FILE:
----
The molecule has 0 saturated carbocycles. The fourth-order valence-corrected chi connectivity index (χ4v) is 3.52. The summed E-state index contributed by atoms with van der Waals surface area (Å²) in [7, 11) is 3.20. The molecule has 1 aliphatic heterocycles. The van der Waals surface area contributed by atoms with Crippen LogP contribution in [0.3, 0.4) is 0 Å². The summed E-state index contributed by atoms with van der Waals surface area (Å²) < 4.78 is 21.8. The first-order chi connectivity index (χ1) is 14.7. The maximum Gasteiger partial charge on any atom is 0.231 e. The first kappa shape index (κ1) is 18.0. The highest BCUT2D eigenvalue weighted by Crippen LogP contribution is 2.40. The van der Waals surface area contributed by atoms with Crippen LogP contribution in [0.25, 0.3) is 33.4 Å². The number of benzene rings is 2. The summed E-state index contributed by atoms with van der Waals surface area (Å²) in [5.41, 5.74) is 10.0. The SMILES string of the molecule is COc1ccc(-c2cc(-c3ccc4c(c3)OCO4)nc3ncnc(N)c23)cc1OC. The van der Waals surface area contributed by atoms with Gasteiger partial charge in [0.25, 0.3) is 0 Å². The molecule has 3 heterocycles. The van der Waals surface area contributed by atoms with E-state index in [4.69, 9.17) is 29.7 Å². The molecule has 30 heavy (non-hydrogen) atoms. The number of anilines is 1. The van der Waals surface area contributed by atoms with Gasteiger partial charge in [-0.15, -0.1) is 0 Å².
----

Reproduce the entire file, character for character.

The molecule has 0 saturated carbocycles. The fourth-order valence-corrected chi connectivity index (χ4v) is 3.52. The summed E-state index contributed by atoms with van der Waals surface area (Å²) in [7, 11) is 3.20. The molecule has 1 aliphatic heterocycles. The van der Waals surface area contributed by atoms with Crippen LogP contribution in [0.3, 0.4) is 0 Å². The summed E-state index contributed by atoms with van der Waals surface area (Å²) < 4.78 is 21.8. The first-order chi connectivity index (χ1) is 14.7. The maximum Gasteiger partial charge on any atom is 0.231 e. The first kappa shape index (κ1) is 18.0. The highest BCUT2D eigenvalue weighted by Crippen LogP contribution is 2.40. The van der Waals surface area contributed by atoms with Crippen LogP contribution in [0.25, 0.3) is 33.4 Å². The number of benzene rings is 2. The summed E-state index contributed by atoms with van der Waals surface area (Å²) in [5.41, 5.74) is 10.0. The SMILES string of the molecule is COc1ccc(-c2cc(-c3ccc4c(c3)OCO4)nc3ncnc(N)c23)cc1OC. The van der Waals surface area contributed by atoms with Gasteiger partial charge in [0.25, 0.3) is 0 Å². The molecule has 3 heterocycles. The van der Waals surface area contributed by atoms with E-state index in [4.69, 9.17) is 29.7 Å². The molecule has 30 heavy (non-hydrogen) atoms. The number of anilines is 1. The van der Waals surface area contributed by atoms with Gasteiger partial charge in [-0.15, -0.1) is 0 Å².